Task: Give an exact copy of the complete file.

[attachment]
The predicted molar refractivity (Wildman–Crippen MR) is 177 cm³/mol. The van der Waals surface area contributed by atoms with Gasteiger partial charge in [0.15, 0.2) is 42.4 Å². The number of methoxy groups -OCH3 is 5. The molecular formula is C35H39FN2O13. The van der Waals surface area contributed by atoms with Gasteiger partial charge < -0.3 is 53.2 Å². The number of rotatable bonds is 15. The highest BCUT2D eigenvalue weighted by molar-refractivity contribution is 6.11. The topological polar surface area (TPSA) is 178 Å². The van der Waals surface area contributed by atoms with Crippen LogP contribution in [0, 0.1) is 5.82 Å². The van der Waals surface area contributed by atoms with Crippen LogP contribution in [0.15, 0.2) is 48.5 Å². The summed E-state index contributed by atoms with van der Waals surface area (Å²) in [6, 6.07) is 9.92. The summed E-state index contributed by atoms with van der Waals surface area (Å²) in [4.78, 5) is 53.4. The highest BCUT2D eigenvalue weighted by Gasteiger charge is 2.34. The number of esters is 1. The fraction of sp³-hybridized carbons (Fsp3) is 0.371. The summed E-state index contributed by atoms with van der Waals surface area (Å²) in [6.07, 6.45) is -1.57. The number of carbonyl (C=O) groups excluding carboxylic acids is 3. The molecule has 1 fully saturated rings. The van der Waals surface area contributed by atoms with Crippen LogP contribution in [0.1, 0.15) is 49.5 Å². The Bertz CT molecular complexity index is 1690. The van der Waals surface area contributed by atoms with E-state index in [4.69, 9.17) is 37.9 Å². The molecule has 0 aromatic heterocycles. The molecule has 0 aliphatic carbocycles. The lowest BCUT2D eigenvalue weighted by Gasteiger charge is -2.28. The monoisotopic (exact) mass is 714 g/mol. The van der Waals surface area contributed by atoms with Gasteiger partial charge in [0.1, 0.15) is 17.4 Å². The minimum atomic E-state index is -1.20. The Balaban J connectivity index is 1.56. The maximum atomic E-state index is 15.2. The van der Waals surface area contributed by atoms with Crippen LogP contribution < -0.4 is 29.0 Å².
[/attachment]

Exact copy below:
The predicted molar refractivity (Wildman–Crippen MR) is 177 cm³/mol. The van der Waals surface area contributed by atoms with Gasteiger partial charge in [0.15, 0.2) is 42.4 Å². The number of methoxy groups -OCH3 is 5. The molecular formula is C35H39FN2O13. The van der Waals surface area contributed by atoms with Gasteiger partial charge < -0.3 is 53.2 Å². The number of rotatable bonds is 15. The highest BCUT2D eigenvalue weighted by molar-refractivity contribution is 6.11. The topological polar surface area (TPSA) is 178 Å². The van der Waals surface area contributed by atoms with Crippen LogP contribution in [0, 0.1) is 5.82 Å². The van der Waals surface area contributed by atoms with Crippen LogP contribution in [0.15, 0.2) is 48.5 Å². The summed E-state index contributed by atoms with van der Waals surface area (Å²) in [6, 6.07) is 9.92. The summed E-state index contributed by atoms with van der Waals surface area (Å²) in [4.78, 5) is 53.4. The highest BCUT2D eigenvalue weighted by Gasteiger charge is 2.34. The number of esters is 1. The fraction of sp³-hybridized carbons (Fsp3) is 0.371. The summed E-state index contributed by atoms with van der Waals surface area (Å²) in [6.07, 6.45) is -1.57. The number of carbonyl (C=O) groups excluding carboxylic acids is 3. The molecule has 1 fully saturated rings. The van der Waals surface area contributed by atoms with Crippen LogP contribution in [0.1, 0.15) is 49.5 Å². The Bertz CT molecular complexity index is 1690. The van der Waals surface area contributed by atoms with E-state index in [4.69, 9.17) is 37.9 Å². The molecule has 0 aromatic heterocycles. The molecule has 0 aliphatic carbocycles. The lowest BCUT2D eigenvalue weighted by Gasteiger charge is -2.28. The monoisotopic (exact) mass is 714 g/mol. The van der Waals surface area contributed by atoms with Gasteiger partial charge in [0.1, 0.15) is 17.4 Å². The minimum atomic E-state index is -1.20. The Balaban J connectivity index is 1.56. The maximum atomic E-state index is 15.2. The van der Waals surface area contributed by atoms with Crippen LogP contribution < -0.4 is 29.0 Å².